July 13, 2022
5 min read
It was around the beginning of 2016 that I started becoming obsessed with how data could act as a catalyst to put humanity back on a sustainable path. Climate change is a major issue, which was at the time completely ignored by the tech industry in general, and by entrepreneurs in particular.
As we know, climate change is predominantly caused by fossil fuels being burned for energy. A key piece of the solution is to electrify the world, but what good is it if we still use electricity produced with fossil fuels?
In a world that is increasingly becoming electric, there is a need to organise and make accessible the carbon footprint of electricity consumed. As wind and solar production fluctuates throughout the day, this information needs to be dynamic and updated in real-time. As this information will be scrutinized and challenged by many parties, the effort has to be collaborative, open and transparent. This is what motivated the creation of Electricity Map, which started out as a very simple real-time data visualisation in June 2016.
First version of Electricity Map (8th of June 2016)
Fast forward to 2022, and the Electricity Map project now has had 3500+ contributions and has become now the most popular open source #climatechange project on github. The app is seen by millions every year, used by heads of states and policy makers while being regularly cited on TV, radio and in the written press. It is used in classrooms and at universities around the world, and enables some of the most heated debates of the energy transition on social media. We’re so proud to see that it enables global awareness of a topic that was too often previously reserved to experts.
Our free API has enabled community initiatives such as the integration with Home Assistant, where tens of thousands of people now observe their own electricity footprint, or with xbar, where macOS users track how green their electricity is from the status bar of their computer.
The amount and quality of contributions is both astonishing and humbling. We now cover more than 60+ countries while the granularity is continuously being increased as going beyond countries to reach 150+ zones. This would never have been possible without our community which has dedicated countless hours to improve the app and scavenge hidden data feeds.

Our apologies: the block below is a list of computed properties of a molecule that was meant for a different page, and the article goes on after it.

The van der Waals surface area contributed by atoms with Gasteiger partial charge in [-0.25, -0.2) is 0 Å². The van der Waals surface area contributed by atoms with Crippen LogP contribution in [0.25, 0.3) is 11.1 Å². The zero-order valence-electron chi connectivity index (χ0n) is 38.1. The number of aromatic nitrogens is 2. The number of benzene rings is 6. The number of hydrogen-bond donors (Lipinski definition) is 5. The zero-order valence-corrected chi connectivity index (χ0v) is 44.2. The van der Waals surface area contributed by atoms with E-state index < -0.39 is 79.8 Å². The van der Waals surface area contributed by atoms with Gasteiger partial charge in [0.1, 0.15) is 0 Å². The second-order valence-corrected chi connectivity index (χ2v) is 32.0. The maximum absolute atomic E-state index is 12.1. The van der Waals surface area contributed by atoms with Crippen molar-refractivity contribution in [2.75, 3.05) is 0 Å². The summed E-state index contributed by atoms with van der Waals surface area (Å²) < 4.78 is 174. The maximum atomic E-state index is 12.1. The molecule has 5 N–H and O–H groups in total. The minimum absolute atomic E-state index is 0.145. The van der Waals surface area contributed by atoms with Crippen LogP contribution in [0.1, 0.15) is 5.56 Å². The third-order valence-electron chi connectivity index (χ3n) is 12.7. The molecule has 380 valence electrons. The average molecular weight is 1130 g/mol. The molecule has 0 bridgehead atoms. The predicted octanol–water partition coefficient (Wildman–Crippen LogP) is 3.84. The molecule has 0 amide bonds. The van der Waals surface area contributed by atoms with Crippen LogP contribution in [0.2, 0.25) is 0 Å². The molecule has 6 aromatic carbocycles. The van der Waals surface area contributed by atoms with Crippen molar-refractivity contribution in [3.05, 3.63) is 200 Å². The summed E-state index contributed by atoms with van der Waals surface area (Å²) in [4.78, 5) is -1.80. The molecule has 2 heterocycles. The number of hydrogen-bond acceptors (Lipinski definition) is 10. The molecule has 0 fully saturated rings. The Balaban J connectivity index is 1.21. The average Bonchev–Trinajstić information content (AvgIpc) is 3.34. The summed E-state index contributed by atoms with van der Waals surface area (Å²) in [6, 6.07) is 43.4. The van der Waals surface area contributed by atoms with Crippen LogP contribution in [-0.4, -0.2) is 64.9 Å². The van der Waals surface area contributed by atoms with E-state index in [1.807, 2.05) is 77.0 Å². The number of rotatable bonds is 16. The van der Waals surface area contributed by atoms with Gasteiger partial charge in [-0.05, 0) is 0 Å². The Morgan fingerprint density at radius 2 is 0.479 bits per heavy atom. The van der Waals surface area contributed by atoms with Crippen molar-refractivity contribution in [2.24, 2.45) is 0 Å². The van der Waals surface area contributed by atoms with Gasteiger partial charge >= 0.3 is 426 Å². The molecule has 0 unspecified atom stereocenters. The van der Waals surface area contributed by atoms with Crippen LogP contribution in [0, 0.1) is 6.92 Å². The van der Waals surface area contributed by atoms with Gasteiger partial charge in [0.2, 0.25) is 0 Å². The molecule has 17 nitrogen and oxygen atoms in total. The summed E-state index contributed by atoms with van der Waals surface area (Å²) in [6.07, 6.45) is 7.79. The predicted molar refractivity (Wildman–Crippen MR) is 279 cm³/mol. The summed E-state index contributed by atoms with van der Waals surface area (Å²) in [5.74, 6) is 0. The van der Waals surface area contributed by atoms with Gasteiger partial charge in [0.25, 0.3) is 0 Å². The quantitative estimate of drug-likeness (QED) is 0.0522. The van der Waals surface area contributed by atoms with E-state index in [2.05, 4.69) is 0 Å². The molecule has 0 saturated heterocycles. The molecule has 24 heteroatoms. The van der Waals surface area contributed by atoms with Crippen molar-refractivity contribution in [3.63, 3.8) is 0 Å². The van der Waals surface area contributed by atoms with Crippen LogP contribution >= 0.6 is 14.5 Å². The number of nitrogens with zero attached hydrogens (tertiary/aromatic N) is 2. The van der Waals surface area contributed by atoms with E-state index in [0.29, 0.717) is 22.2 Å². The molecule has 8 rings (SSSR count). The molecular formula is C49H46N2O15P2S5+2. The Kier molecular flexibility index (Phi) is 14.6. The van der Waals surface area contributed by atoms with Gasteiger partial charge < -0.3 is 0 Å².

More than 150+ zones are now available, ranging from Latin America, Asia, India and Australia - all thanks to the community 🙏
But Electricity Map has become much more than an open source project: our own machine learning and algorithms has enabled us to become a sustainable business whose API is used by the world’s largest companies not only to measure and reduce their electricity footprint, but also to create new product offerings that enable their customers to do the same.
All of these great achievements have only been possible since we last year decided to shutdown our other climate products at Tomorrow in order to focus on decarbonising the power system (you can read about our lessons learned here, here and here).
We have always believed information precedes action — only when you know what is happening can you decide how to act. The world is going electric, and delivering clean electricity any time it is needed has become paramount. Our vision of success is simple: our work will be done the day clean electricity is supplied by all electricity grids of the world, at all times of the year. To get there, we will organise the world’s electricity information, and use it to drive the transition towards a truly decarbonised electricity system.
Our goal: a truly decarbonised electricity system. To get there, we will organise the world's electricity information, and use it to drive the transition towards a truly decarbonised electricity system.
With that newly found ambition comes a new name. Today marks the next step of our evolution, as we’re now becoming Electricity Maps 🥳.
Why the plurality? Because this movement has become so much more than the live Map that it started out as. It has now grown into a company with a planetary impact and a sustainable business. As we engage with citizens, large corporations, policy makers, researchers but also hobbyists and open source contributors, the plurality of our approaches marks the next stage of our evolution. To that end, we will continue gather more data, at an increasing granularity, in order to accurately account for the footprint of all electricity consumed, and help any electricity consumer to drive the decarbonisation of the grid.
Our newly gained focus has enabled us to do so much more, and we plan to reveal many new things in the near future that will help the world reaching the goal of a truly decarbonised grid.
We hope you’ll join us on this exciting journey.
Interested in helping us? Join us here.